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Nutrient Neutrality: A Farce in Several Parts

Ritchie Clapson, co-founder of propertyCEO, comments

Without wishing to alienate a part of the audience that I’ve been reliably informed represents the world’s fourth most popular participation sport, I’m just going to put it out there: I don’t enjoy fishing. In the interest of balance, I can share that my business partner, Ian, adores fishing and frequently journeys north of the border in search of the (highly) elusive salmon. Given that he nearly always fails to catch any, I suspect he’s not a poster child for the sport, but he assures me that not catching fish is still an enjoyable pastime. He also says it’s called fishing, not catching.

No, I’m not convinced either, but there’s no reasoning with the man. And over the years, I learned to tune out the litany of excuses I get in response to that most innocuous of questions, ‘How many fish did you catch?’. When this appeared to be perceived as a passive-aggressive line of questioning, I toned things down a little, first to ‘Did you catch a fish?’, then to ‘Did you see a fish’, and finally to ‘Was the weather nice?’. So, when Ian urged me to watch a programme about rivers hosted by the venerable Paul Whitehouse, of ‘Gone Fishing’ fame (Paul Whitehouse: Our Troubled Rivers (BBC iPlayer), I thought it was just another weak attempt to convince me that fishing should be on my hobby list. Turns out it wasn’t. In fact, it wasn’t a programme about fishing at all, at least not directly. But it is a programme that I’d recommend you watch, and if you’ve not yet seen it, I defy you to do so without feeling a tad angry and probably a little bemused. You have been warned.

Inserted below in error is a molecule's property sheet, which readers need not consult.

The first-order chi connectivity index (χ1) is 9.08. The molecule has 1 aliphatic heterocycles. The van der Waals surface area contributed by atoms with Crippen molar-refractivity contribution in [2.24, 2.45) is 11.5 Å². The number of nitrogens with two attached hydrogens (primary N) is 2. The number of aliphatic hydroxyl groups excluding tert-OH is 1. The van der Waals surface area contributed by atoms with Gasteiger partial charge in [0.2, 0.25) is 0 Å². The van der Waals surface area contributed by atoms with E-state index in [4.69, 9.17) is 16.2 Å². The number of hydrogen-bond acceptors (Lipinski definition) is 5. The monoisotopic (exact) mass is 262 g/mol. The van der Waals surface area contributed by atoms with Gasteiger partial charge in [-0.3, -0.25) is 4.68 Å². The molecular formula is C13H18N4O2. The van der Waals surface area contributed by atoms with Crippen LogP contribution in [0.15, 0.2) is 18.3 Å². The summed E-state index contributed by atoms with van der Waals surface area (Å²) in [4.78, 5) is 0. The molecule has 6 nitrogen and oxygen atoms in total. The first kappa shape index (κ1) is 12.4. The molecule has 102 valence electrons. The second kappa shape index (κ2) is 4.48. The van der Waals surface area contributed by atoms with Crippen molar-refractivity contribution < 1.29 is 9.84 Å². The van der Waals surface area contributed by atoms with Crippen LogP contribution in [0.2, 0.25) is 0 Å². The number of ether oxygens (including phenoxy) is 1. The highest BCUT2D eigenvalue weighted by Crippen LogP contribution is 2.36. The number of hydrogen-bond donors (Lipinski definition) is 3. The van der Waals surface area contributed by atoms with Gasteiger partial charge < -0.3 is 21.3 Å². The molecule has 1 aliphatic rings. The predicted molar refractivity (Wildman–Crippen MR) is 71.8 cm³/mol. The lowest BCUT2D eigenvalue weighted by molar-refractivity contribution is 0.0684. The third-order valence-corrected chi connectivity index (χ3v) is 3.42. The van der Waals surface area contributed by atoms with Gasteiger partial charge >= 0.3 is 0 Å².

Before I let you have a small glimpse behind the curtain of Mr Whitehouse’s ire-inspiring documentary, let me bring you up to speed on what’s been happening in the exciting world of nutrients (hold onto your seats). Nutrients are generally good for humans but not so good for the country’s waterways since they cause algae to bloom, to the detriment of other aquatic life. Nutrients come in the form of phosphates and nitrates and are most commonly found in sewage, whether that’s waste from our homes or animal waste from agriculture. Following a law passed in the EU, Natural England decided that 74 local authorities with environmentally sensitive areas would need to ensure that any new development was ‘nutrient-neutral’ before planning was granted. In other words, developers would have to take measures to offset the nutrient impact of any developments, and local planning authorities would be required to assess whether a full offset had been achieved. Given that Natural England landed this requirement without warning, the local authorities had no time to create offsetting schemes to which developers could subscribe. More recently, Natural England’s own nutrient neutrality offsetting programme has been expanded; however, it’s been widely reported that many developers still have no access to offsetting schemes in their area. And so, we are left with thousands of planning applications either being suspended or rejected and around 150,000 new homes that can’t currently be built. 

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